Hip dislocation

Dr Ian Bickle and Dr Henry Knipe et al.

Hip dislocation is a relatively rare entity and may be congenital or acquired.

Epidemiology

Hip dislocations account for ~5% of all dislocations 3

Pathology

There are numerous patterns of dislocation 1:

  • posterior hip dislocation (most common ~85%)
  • anterior hip dislocation (~10%)
    • inferior (obturator) hip dislocation (rare)
    • superior (pubic/iliac) hip dislocation
  • central hip dislocation (protrusio) - always associated with acetabular fracture 2,3
Etiology
Acquired

Acquired hip dislocation is normally associated with high-speed trauma, with motor vehicle collisions account half of dislocation with other causes such as falls and sports injuries, less common 1.

Hip dislocation is the second most common complication of hip joint replacements and occurs in ~5% (range 0.5-10%) of patients with ~60% of dislocations being recurrent 5

Congenital

Congenital hip dislocation is now considered part of the spectrum of developmental dysplasia of the hip (see article for further information) 4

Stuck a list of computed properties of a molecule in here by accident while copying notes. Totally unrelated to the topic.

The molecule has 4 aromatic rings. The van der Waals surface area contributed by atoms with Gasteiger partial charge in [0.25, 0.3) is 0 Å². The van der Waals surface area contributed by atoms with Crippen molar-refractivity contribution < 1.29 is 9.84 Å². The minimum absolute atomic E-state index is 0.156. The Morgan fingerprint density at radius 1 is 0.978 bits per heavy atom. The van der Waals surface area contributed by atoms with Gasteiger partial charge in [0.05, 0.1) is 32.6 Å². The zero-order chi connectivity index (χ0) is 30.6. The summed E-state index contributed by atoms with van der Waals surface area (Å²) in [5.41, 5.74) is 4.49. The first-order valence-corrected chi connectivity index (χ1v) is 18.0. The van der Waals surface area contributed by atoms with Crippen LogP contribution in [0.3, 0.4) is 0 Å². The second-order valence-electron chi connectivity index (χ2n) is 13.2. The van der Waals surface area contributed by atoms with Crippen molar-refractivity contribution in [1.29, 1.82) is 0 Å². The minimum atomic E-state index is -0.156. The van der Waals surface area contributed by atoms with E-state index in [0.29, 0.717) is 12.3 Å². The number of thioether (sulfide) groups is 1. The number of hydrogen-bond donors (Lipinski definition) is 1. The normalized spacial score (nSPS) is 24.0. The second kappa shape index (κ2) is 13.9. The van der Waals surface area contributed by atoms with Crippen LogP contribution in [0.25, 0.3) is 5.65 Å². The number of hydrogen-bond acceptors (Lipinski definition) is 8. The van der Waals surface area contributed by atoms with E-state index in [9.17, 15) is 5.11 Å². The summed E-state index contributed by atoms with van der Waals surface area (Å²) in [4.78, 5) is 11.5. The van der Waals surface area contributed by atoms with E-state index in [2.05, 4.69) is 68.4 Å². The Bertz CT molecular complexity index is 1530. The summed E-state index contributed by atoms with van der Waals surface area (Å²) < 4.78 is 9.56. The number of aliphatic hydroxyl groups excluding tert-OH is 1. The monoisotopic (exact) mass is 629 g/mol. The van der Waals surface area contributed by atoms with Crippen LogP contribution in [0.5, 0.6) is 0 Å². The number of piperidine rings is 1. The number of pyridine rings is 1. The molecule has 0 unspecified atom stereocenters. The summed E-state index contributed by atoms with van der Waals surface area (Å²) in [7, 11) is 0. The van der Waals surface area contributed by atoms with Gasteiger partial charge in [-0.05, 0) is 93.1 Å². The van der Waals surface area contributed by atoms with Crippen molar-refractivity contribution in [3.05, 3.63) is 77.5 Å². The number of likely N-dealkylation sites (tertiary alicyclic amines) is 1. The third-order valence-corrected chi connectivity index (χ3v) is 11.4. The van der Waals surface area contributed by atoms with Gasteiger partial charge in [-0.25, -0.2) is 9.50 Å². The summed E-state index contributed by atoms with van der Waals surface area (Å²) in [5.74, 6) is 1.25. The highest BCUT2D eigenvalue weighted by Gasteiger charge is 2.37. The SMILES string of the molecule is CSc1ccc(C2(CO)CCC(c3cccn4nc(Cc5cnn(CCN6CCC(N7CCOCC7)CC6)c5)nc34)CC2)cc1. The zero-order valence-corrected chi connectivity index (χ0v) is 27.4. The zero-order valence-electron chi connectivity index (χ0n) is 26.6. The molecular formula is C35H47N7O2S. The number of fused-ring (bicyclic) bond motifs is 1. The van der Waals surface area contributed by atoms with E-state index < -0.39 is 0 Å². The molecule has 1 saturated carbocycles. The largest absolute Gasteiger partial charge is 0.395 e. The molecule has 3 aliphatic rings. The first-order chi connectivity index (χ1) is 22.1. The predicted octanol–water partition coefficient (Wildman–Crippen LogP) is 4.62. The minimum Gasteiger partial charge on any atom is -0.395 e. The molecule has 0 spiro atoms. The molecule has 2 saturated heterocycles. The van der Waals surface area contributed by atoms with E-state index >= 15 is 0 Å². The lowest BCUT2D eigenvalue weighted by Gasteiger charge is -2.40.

Complications
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Article information

rID: 29197
Synonyms or Alternate Spellings:
  • Dislocation of the hip

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Cases and figures

  • Left hip joint di...
    Case 1: posterior dislocation
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  • Typical picture o...
    Case 2: anterior dislocation
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  • Case 3: DDH with right hip dislocation
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  • Case 4: posterior dislocation of prothesis
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  • Case 5
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  • Case 6: posterior dislocation with lipohemarthrosis
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